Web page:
Apart from discussing the case with a surgical colleague, Dr Sen may want to consult with other colleagues such as his seniors, plus medical, nursing, and social work specialists in geriatrics and family medicine, to better understand the care plan for someone like Mdm Wu if surgery is no longer a viable option, or if Mdm Wu still refuses to undergo surgery.

When someone asks a question, endeavour to address the issue, and not just answer the question

Dr Sen might also want to take the opportunity to better understand Pamela’s own perspectives and concerns. Caregiver stress is multi-faceted. It would be simple to assume that Mdm Wu’s refusal of surgery is the cause of Pamela’s stress. Other issues, such as resentment about the caregiving role, missed career opportunities as a result of the role, or angst about other issues related or not related to the caregiving, could also be contributing to the stress Pamela is experiencing in relation to her family. Discussions with the social worker and other colleagues who customarily work with family caregivers can also help Dr Sen understand the sources of caregiver stress.

When a patient trusts the doctor, make use of the trust to gain mileage in the healing process

Mdm Wu is likely to be under the care of an internal medicine team, rather than the orthopaedics department, during this hospitalisation. Dr Sen, having prior knowledge of her situation, could offer what he knew about the patient and her family to the current care team and facilitate a well-informed discussion of the care plan that includes the main caregiver. Mindful that Mdm Wu might not be a suitable candidate for surgery now, and that the medical care team is focused on treating her pneumonia, Dr Sen could, in collaboration with the current team, help all participants gain a fuller understanding of Mdm Wu’s condition and options. This could include advocating for a geriatric consultation and assessment, and/or a review by rehabilitation specialists, such as a rehab physician, an occupational therapist, and a physiotherapist. He could also suggest exploring possible long-term care options such as community-based health and social care after the discharge, or, if there should be rehabilitation potential, a short period of rehabilitation to render Mdm Wu wheelchair independent.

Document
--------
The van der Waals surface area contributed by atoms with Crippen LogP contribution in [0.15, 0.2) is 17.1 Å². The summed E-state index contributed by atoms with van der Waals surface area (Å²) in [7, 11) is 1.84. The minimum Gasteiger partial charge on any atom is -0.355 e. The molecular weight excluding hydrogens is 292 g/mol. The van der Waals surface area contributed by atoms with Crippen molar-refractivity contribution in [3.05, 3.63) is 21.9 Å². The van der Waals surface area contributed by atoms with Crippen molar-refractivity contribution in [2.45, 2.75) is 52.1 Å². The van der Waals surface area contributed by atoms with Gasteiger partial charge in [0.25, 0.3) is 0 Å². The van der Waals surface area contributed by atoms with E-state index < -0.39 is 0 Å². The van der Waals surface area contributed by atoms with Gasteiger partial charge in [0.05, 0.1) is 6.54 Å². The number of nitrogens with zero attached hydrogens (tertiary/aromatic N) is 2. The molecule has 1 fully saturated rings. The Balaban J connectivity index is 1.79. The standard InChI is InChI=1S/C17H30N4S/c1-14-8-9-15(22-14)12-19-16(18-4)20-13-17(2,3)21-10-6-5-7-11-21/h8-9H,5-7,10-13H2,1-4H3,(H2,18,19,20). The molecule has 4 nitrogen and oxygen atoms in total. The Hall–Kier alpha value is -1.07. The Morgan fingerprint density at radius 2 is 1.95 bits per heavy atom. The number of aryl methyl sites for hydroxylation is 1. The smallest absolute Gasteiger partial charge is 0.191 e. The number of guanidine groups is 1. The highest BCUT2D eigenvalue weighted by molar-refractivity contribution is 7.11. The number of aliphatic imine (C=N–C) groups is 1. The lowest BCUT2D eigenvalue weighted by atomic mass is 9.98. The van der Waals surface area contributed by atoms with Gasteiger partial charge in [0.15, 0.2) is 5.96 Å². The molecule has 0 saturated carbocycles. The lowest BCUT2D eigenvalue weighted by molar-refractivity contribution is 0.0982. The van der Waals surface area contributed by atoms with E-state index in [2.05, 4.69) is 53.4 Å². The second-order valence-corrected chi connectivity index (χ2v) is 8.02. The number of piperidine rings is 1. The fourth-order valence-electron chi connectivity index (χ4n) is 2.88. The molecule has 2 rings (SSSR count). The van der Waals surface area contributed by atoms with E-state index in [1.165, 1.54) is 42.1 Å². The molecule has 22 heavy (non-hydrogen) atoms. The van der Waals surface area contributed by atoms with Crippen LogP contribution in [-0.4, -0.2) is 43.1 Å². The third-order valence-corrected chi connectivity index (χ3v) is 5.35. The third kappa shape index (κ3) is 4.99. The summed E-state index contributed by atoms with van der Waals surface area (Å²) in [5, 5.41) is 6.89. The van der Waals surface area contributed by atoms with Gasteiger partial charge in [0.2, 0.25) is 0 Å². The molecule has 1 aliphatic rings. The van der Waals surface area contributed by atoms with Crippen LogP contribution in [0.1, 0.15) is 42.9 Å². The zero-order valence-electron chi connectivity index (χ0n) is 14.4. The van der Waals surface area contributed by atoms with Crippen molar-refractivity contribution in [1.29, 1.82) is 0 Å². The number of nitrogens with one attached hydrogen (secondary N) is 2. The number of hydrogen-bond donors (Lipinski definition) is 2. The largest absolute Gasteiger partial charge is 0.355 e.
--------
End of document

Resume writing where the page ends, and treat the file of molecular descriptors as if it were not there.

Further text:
Because Pamela reached out to Dr Sen, he should help pave the way for the patient and her daughter to collaborate with her current care team, so that communication among all parties – between mother and daughter, between family and team – is supported and Pamela’s isolation is diminished. Even though Mdm Wu is not currently his patient, Dr Sen could also pay a visit to her bedside, reintroduce himself and make a personal connection, and, as she is able and willing, seek to explore her current fears and distress, if any.

Timely communication might have prevented the dilemma

Earlier, when Mdm Wu decided against surgery, and both Pamela and Robert failed to convince Mdm Wu to change her mind, a family conference could have been convened whereby both children – or if Mdm Wu was willing, all stakeholders including Mdm Wu and other clinical team members – could be brought to the table for a face-to-face discussion. Dr Sen or a social worker could have served as facilitator. In this conference, everyone hears the same information from the doctor, also hears from the patient and the family members, in their own words.

If Mdm Wu’s reasons for her decision had sounded faulty, the medical team would have been able to correct any misinformation, and the children could have done their best to challenge their mother’s reasoning. Talking about Mdm Wu’s experiences with her husband’s illness, hospitalisation, and death would have offered opportunities to identify her concerns about her own situation. Perhaps a deeper appreciation of Mdm Wu’s worldview could even have been acquired in the process!

If Mdm Wu had decided against the surgery even after hearing all the facts and recommendations from the doctor as well as the concerns of the children, then Pamela would have had to ‘agree to disagree’, and accept her mother’s decision.

Even after such a decision, it would have been the prerogative of Pamela not to ‘give up’ and still to persist in trying to convince her mother to have surgery. It would also have been her prerogative to ‘check out’ and not be involved in her mother’s subsequent care. However, if she had chosen to continue her care for her mother (as she in fact did), her sacrifices should have been acknowledged and supported. The community-based care team in this situation needs to address all these issues.


Clinical Perspective by Ng, Wai Chong, ‘Communication as an important tool for preventing and resolving ethical dilemmas', in Chin, Jacqueline, Nancy Berlinger, Michael C. Dunn, Michael K. Gusmano (eds.), A Singapore Bioethics Casebook, vol. i: Making Difficult Decisions with Patients and Families (Singapore: National University of Singapore, 2014; 2017),